Anaphylactic shock, which affects a person’s ability to breathe, can also occur and be fatal.
Dairy allergy is the most common allergy, particularly among children. It is even more common in infants. Milk allergies affect up to 2 out of every 100 children under four.
3.2. Lactose intolerance
Lactose intolerance affects the digestive system in the following ways: If you have it, your body does not produce lactase, the enzyme required for lactose digestion. That is the sugar found in milk and dairy products. Undigested lactose moves into your colon, where it is broken down by bacteria and causes bloating and gas instead of generally digesting in your stomach and small intestine. It’s unpleasant, but it’s not dangerous.
Lactose intolerance does not apply to everyone who has difficulty digesting lactose. Doctors reserve the term for people who develop symptoms after eating dairy products within a few hours.
Lactose intolerance manifests as the following symptoms:
- abdominal pain,
Lactose intolerance is common in adults, with approximately 36% of Americans suffering from it by 20. (2)
4. Does dairy cause mucus?
Milk consumption does not result in mucus production or the development of asthma.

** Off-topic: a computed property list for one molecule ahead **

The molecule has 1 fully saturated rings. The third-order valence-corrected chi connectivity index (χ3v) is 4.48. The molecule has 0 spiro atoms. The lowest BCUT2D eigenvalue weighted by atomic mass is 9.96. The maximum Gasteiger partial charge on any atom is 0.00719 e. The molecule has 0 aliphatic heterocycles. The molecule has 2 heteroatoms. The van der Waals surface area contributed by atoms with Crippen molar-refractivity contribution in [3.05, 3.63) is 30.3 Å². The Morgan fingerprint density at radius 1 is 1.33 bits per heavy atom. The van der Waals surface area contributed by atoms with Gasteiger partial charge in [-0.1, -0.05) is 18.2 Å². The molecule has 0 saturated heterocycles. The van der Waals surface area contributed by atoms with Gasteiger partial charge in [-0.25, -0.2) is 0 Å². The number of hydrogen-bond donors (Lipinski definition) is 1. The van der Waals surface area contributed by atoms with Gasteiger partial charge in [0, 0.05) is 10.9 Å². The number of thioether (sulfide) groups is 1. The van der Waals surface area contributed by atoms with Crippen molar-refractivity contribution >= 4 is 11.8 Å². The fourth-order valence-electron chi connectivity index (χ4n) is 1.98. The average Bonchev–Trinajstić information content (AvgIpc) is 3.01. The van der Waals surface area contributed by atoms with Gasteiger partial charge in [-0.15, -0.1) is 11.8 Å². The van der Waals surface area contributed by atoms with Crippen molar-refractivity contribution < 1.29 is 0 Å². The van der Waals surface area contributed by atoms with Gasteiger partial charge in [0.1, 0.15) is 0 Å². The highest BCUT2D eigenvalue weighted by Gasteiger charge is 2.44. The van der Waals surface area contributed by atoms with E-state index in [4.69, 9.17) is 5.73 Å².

The belief that milk increases mucus production dates back hundreds of years and is still widely held. There is no scientific evidence that milk causes increased mucus production in the airways or throat or worsens cold or asthma symptoms. Several studies have failed to show a significant link between the two. Although many people reduce their milk consumption when they have a cold, one clinical trial found that milk and dairy food consumption was not associated with increased upper or lower respiratory tract congestion symptoms. Furthermore, milk consumption was found to be unrelated to increased nasal secretions, coughing, nose symptoms, or congestion in studies. (3)
5. Diagnosis of a dairy allergy
Two typical tests to diagnose dairy allergy are as below:
- A skin prick test: Involves placing a small drop of liquid containing the dairy allergen under your skin on your forearm or back. A dairy allergy is likely if you notice a raised bump surrounded by itchy red skin.
- A blood test: Determine the number of specific antibodies in your blood.
Your allergist will go over the results with you. Both tests have the potential for “false positives.” This means that you can test positive for an allergy even if you do not have it.
If you have a suspected but not confirmed allergy, your doctor may ask you to take an oral challenge. You’ll be fed various foods that may or may not contain milk in increasing amounts to see how you react to milk-containing foods.
6.1. Dairy allergy treatments
Begin by eliminating milk and dairy products from your diet. If you suspect your child has a dairy allergy, consult with their doctor about the best way to replace the essential nutrients they have been receiving from milk and milk products.
- Antihistamines can provide temporary relief from minor allergic reactions.
- If a severe allergic reaction (anaphylaxis) appears, an emergency injection of epinephrine (adrenaline), as well as a trip to the emergency room, are required.